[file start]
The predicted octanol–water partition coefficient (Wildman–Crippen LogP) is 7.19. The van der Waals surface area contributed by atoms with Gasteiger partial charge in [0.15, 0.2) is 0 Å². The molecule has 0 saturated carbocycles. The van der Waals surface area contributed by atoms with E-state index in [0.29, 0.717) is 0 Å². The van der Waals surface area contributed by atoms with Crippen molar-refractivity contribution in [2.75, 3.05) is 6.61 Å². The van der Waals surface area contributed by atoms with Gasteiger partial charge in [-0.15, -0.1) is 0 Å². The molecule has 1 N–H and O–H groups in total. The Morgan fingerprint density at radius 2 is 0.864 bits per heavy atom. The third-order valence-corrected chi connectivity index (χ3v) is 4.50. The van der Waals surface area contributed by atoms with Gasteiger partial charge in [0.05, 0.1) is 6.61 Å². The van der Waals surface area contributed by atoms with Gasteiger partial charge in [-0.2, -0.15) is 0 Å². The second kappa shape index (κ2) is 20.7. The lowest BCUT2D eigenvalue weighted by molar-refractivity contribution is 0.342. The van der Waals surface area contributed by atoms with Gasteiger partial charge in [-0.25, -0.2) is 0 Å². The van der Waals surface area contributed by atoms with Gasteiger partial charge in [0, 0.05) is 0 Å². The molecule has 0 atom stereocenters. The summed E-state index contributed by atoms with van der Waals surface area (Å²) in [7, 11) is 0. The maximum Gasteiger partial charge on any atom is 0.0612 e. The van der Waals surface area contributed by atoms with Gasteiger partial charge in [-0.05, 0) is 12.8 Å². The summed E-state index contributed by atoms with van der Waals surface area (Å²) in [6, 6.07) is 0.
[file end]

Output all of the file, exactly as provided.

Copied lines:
The predicted octanol–water partition coefficient (Wildman–Crippen LogP) is 7.19. The van der Waals surface area contributed by atoms with Gasteiger partial charge in [0.15, 0.2) is 0 Å². The molecule has 0 saturated carbocycles. The van der Waals surface area contributed by atoms with E-state index in [0.29, 0.717) is 0 Å². The van der Waals surface area contributed by atoms with Crippen molar-refractivity contribution in [2.75, 3.05) is 6.61 Å². The van der Waals surface area contributed by atoms with Gasteiger partial charge in [-0.15, -0.1) is 0 Å². The molecule has 1 N–H and O–H groups in total. The Morgan fingerprint density at radius 2 is 0.864 bits per heavy atom. The third-order valence-corrected chi connectivity index (χ3v) is 4.50. The van der Waals surface area contributed by atoms with Gasteiger partial charge in [0.05, 0.1) is 6.61 Å². The van der Waals surface area contributed by atoms with Gasteiger partial charge in [-0.2, -0.15) is 0 Å². The second kappa shape index (κ2) is 20.7. The lowest BCUT2D eigenvalue weighted by molar-refractivity contribution is 0.342. The van der Waals surface area contributed by atoms with Gasteiger partial charge in [-0.25, -0.2) is 0 Å². The van der Waals surface area contributed by atoms with Gasteiger partial charge in [0, 0.05) is 0 Å². The molecule has 0 atom stereocenters. The summed E-state index contributed by atoms with van der Waals surface area (Å²) in [7, 11) is 0. The maximum Gasteiger partial charge on any atom is 0.0612 e. The van der Waals surface area contributed by atoms with Gasteiger partial charge in [-0.05, 0) is 12.8 Å². The summed E-state index contributed by atoms with van der Waals surface area (Å²) in [6, 6.07) is 0.